If you’d like to avoid a webcam fail at all costs, the best solution is to turn your video off entirely. Luckily, there’s a button for that! Just navigate to the bottom left corner of the screen, and you’ll see an icon that looks like a camera sitting just to the right of the audio mute button. If you see yourself on screen, click on this button and your video should turn off; you should now see a red line through the camera icon. To turn your video back on, simply click the same button again, and voila! After a brief camera on alert, you should be able to see yourself on screen again.
Pro tip: if you don’t like using the mouse, you can also do the same thing with hotkeys. To toggle the video on and off, simply use Alt + A on Windows, or Command + Shift + A on Mac. Go ahead, save yourself some Bengay.
Optimize Your Setup
Now that we’ve covered the basics of working your camera and microphone, it’s time to talk about some of the subtler ways of improving your Zoom call performance. Turning cameras on and off is for babies, and you’re ready to learn the grown-up techniques! You have attained elementary understanding of digital zen, and it is time to walk fearlessly towards the Tao of Zoom in all its cosmic glory.
The basic question becomes: how do you adapt your IRL presence into the digital realm? What used to be as simple as showing up in a fluorescently lit meeting room has become a more atomized, piecemeal situation where every participant is responsible for their own subsection of a more abstract digital space. Part of our work now requires us to take ownership of our little square on the screen. Here are some ways to make your squares as radiant as possible.
Look directly into the camera
You need to look into the camera. The biggest hazard of Zoom, in my opinion, is that it gives you the option to look at yourself instead of at whoever is talking. As tempting as it can be to obsess over the minutiae of your appearance during a call, that behavior reads on the other end as distracted and disinterested, and not even the best multitasker in the world could evade this basic tenet of human psychology. A good remedy here is to look directly into your webcam as much as possible. It may feel awkward at first, but it goes a long way to simulate the feeling of eye contact, ensuring whoever’s on the other end that you are present and listening. While counterintuitive, deliberately looking into the camera signals strength and attentiveness. This technique alone will take your video calls miles ahead of where they used to be.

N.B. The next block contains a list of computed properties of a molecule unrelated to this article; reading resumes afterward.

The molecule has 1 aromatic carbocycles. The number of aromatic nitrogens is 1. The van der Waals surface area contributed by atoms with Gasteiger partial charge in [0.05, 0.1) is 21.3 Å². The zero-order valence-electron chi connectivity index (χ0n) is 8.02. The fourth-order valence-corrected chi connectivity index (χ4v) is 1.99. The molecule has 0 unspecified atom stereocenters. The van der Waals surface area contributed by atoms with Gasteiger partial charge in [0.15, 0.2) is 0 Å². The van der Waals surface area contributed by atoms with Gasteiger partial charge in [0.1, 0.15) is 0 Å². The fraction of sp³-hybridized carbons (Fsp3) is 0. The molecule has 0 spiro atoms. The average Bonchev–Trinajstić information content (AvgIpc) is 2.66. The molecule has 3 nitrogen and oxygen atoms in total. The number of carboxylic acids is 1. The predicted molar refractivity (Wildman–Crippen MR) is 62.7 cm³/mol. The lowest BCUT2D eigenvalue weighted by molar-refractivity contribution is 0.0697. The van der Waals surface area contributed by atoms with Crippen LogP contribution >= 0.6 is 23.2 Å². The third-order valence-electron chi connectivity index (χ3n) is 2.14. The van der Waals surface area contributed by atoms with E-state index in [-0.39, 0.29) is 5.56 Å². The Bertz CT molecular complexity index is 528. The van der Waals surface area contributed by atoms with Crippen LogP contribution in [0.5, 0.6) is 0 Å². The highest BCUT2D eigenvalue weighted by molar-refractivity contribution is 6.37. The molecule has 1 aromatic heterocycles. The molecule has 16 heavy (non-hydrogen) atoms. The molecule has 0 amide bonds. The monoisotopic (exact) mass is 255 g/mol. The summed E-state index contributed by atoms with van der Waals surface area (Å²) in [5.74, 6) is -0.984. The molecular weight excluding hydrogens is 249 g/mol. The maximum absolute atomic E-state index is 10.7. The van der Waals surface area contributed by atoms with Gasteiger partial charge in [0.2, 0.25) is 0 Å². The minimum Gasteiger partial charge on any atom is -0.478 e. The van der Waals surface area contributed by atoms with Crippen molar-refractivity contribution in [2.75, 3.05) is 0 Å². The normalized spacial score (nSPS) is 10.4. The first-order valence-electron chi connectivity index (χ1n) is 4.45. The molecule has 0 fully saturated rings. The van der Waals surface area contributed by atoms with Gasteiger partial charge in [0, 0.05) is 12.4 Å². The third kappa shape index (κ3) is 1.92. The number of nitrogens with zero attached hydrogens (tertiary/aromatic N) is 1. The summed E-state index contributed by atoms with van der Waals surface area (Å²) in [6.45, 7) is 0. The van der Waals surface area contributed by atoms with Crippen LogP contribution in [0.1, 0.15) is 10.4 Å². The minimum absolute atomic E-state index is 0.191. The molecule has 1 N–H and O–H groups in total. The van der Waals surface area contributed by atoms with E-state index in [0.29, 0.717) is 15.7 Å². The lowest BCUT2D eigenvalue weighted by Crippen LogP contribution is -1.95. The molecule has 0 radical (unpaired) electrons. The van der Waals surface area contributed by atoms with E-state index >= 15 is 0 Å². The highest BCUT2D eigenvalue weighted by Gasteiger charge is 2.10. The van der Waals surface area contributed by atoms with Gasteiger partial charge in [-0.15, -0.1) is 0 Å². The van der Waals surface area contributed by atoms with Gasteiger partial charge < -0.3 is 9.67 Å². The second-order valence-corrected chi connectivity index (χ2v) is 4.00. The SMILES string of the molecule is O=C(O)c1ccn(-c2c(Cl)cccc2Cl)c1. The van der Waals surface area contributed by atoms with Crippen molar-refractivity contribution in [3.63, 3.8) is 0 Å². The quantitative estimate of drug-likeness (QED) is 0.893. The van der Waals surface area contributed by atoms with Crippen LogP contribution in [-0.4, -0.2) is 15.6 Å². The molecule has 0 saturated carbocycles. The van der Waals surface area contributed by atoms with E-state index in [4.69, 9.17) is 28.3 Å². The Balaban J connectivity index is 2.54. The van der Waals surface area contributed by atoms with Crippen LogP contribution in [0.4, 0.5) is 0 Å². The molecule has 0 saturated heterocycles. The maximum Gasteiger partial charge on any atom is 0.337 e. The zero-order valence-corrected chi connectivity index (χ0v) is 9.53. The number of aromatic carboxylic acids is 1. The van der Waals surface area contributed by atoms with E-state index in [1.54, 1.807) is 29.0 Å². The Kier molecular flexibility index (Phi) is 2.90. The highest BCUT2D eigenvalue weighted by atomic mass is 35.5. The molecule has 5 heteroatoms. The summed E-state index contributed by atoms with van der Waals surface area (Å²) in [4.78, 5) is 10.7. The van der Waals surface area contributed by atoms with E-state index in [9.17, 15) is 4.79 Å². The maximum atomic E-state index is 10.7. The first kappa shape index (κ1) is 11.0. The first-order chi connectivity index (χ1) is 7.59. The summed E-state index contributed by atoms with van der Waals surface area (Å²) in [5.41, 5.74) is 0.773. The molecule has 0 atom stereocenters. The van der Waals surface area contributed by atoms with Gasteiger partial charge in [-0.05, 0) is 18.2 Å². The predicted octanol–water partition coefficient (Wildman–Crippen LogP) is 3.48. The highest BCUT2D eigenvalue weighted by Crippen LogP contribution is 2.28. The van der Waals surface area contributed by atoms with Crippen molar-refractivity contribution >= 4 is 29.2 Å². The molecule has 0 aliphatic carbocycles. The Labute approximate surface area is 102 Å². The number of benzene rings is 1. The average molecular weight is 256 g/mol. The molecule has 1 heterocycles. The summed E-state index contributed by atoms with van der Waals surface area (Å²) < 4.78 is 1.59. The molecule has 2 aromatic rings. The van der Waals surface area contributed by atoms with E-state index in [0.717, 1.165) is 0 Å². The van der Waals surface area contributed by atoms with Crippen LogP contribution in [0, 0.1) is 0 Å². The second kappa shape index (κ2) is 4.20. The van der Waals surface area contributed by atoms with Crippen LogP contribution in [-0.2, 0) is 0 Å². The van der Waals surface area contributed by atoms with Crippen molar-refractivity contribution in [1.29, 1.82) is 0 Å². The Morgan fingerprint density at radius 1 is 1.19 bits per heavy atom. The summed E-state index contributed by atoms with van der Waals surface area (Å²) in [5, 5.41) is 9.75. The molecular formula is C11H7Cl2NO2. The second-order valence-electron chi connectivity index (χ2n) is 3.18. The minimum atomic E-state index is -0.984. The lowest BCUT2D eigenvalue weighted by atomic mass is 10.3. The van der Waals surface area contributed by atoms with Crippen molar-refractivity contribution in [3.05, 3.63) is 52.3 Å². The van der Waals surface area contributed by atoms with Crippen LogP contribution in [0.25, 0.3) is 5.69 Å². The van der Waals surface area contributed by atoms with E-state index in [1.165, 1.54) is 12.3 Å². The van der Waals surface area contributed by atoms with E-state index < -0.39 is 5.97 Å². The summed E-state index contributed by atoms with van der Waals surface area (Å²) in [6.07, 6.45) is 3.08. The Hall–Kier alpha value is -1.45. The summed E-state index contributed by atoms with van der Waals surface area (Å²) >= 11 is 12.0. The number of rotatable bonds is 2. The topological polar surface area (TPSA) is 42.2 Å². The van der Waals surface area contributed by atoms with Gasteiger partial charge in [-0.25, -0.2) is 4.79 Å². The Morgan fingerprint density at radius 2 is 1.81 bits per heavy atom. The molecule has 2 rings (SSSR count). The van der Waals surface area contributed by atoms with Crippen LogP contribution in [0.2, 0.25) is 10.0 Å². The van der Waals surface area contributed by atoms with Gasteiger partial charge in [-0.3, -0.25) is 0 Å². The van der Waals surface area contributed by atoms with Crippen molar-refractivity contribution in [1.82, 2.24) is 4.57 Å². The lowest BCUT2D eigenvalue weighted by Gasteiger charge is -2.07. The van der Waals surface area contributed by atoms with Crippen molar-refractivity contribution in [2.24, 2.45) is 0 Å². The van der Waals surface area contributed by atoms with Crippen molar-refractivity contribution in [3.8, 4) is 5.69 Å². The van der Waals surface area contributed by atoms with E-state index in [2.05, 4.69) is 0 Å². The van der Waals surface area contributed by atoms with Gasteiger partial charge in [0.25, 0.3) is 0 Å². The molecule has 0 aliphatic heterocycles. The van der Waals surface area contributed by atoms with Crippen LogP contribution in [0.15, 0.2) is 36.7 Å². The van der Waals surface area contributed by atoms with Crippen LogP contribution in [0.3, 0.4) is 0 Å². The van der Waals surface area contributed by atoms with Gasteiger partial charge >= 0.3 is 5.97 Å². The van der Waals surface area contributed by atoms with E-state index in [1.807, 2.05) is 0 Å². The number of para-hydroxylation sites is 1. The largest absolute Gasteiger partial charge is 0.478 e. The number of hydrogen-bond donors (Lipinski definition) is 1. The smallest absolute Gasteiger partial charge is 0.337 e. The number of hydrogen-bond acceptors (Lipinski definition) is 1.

Find a good camera position
Another great way to improve your Zoom presence is to position your webcam just at or above eye level. To find the perfect angle, start a new Zoom call and observe yourself on the screen. If the camera’s POV could pass for that of a tall person looking down on you, definitely pull the camera further down. If you find you’ve inverted the tall/short POV, you’ve gone too far. Ideally, looking at yourself on screen should be as close as possible to looking at yourself in the mirror. If you find it difficult to execute these instructions with your current camera setup, it might be time to invest in an external USB webcam, as it provides a more flexible way to move your camera. If your funds are limited or if you’re feeling extra crafty, it is equally effective to stack your laptop on a pile of books.
Find a well-lit space
Good lighting is essential to improving your Zoom status. If your fellow callers can’t adequately see your face, they’ll likely believe you’re plotting their downfall while stroking a fluffy white a cat, even if you’re barely listening and just scrolling Reddit while eating chips. Nobody wants to look evil by accident! The best way around this hazard is to sit facing a light source during your call. If the light is coming from behind you, it will overpower everything in the camera’s view and render you a mere silhouette. However, if the light is in front of you (i.e. behind the camera), it will reflect off of your face and make you appear generally brighter and happier. While natural light is ideal, a ring light can do wonders to improve your call. Either way, good lighting can add a benevolent aura to your Zoom presence and generally improve morale for everybody, including yourself.